One of my pet hates is the overuse – more than once per 10,000 words – of beginning a sentence with an ‘ing’ ending participle phrase. Example: Running through the trees, she shouted for help. It’s a cumbersome construction and rarely used well even when grammatically correct, and in the chapter on sophistication in the book Self-Editing for Fiction Writers, Second Edition: How to Edit Yourself Into Print, Renni Brown & David King, on page 193, say that this construction is a mark of a ‘hack’ writer. I agree with them.
These kinds of poor practices indicate that the author or publisher have not employed a line editor. If an author doesn’t naturally write good prose, a good line editor can solve that problem for them. So don’t skip the line edit!
No sense of where the book is going
Readers want to know within the first 10-15% of a book (20% at the latest) what the book will be about. That means that the plot needs to be established by then. We need to know who the protagonist is, what their aim or task is, and who or what the antagonist who will try to thwart their aim is. At the very least some inciting incident / action for the plot to start rolling has to happen around the 10% mark. If none of that is there, or not enough of it, the book will feel as if it’s wandering, and it won’t have grabbed my attention enough to keep me reading.
Insufficient characterisation or unlikeable characters.
Some books start with a bang of action without introducing the characters first or without including enough characterisation as part of the action. If I don’t know a character, why would I care whether or not a demon will catch them? Maybe all they’re good for is a demon’s meal!
No matter what genre the book is or how it begins in terms of action, I need some indication of the kind of person with whom I’ll be spending all this time. A skilled author can make a character interesting, or at least relatable, in just a few short pages. And if I don’t like the character, then I won’t want to spend time with them. Examples of the kind of characters I close books on are whiney, cruel, self-centred, foulmouthed, or shallow.
Other red flags related to character are unnatural dialogue and characters acting without a clear or believable motivation or not responding in a believable fashion for their character. Like the supposedly intelligent character who makes stupid decisions.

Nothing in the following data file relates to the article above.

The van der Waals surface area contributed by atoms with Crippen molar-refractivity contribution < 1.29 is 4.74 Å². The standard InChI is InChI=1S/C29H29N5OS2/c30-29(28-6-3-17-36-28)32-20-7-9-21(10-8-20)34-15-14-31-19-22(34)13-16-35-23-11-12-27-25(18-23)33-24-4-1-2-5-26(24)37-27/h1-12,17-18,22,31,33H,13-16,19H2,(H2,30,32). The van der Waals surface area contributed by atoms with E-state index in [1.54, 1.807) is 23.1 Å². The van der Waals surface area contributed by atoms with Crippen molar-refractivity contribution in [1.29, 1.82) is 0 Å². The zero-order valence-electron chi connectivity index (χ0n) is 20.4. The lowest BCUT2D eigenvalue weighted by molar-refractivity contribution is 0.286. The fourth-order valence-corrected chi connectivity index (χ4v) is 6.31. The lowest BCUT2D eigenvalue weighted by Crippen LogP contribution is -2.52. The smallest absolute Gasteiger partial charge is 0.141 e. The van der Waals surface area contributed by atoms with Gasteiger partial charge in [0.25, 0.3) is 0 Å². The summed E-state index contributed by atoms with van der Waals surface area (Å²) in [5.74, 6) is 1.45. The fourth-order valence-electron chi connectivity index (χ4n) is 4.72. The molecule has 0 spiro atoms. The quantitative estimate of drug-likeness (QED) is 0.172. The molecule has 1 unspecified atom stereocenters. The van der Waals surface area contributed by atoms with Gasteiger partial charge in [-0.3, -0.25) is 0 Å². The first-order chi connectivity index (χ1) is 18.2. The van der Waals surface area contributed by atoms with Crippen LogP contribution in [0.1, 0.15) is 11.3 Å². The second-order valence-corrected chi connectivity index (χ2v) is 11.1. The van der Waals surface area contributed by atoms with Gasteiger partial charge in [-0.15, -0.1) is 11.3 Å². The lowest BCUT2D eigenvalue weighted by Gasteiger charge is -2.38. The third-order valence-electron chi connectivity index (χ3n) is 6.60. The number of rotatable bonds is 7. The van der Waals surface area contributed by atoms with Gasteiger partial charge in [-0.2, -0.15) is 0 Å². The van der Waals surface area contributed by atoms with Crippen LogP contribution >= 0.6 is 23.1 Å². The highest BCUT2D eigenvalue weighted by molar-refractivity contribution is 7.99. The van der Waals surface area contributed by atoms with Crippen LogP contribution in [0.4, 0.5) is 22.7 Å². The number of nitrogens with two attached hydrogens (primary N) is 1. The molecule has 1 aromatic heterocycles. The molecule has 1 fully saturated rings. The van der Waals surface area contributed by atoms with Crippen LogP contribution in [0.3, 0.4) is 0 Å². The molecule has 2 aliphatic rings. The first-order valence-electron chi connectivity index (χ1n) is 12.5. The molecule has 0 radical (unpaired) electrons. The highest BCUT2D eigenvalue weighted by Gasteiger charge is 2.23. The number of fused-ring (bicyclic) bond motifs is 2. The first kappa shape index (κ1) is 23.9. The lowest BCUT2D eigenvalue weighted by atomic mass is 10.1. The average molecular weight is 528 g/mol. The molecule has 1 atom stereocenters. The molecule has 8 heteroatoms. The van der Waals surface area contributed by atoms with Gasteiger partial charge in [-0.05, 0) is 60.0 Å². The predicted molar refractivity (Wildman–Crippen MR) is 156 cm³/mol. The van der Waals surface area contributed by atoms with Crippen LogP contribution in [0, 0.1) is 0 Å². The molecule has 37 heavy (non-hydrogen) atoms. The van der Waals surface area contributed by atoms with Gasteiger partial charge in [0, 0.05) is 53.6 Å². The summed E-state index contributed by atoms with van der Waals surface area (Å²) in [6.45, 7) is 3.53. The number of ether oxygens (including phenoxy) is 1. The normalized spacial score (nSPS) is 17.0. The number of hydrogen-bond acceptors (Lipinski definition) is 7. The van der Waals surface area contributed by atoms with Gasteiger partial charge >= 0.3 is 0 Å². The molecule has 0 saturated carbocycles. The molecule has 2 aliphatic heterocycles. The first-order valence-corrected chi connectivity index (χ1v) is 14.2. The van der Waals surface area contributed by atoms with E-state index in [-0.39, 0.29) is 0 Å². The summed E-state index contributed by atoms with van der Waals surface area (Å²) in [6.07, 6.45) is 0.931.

Be a discerning reader
Such poor practices generally reveal themselves to some degree in the first few chapters, if not the first few pages. In order to maintain a high standard of written English in the publishing industry, readers need to be discerning. Don’t read books that are clearly written by authors who haven’t studied their craft or haven’t employed professionals to edit and proofread their book. So keep an eye out for these tells that indicate that you can’t trust the author to deliver a good product.
You wouldn’t employ an untrained electrician, would you?
Learn what to adopt and what to avoid by reading widely
Reading is a professional necessary for editors, publishers and authors. By reading a variety of books, you learn what works and what doesn’t in each genre, what’s selling well and, by reading the reviews, what readers like. And when you have knowledge of the craft of writing, you can pick up why a certain book doesn’t hold your attention. Then make sure you don’t publish a book with the same kind of mistakes.
I wrote my book The Elements of Active Prose: Writing Tips to Make Your Prose Shine in response to the common poor practices I saw in self-published books. The book gives ways to overcome the lack of craftsmanship that mark a book as written by an amateur. So if you digest and apply the points I talk about in that book, you’ll be well on the way towards writing a book that readers will read to the end.
If you like fantasy stories with action, romance and a contemplative element, you’ll enjoy my fiction, so take a look in my bookshop before you go.
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Dixiane Hallaj says
Great post, Tahlia.
Tahlia Newland says
Thanks, Dixie. I wrote it after I sent back two KU books in a row. Both head hopped, and I usually find that if an author doesn’t have a handle on POV, the book has other issues as well,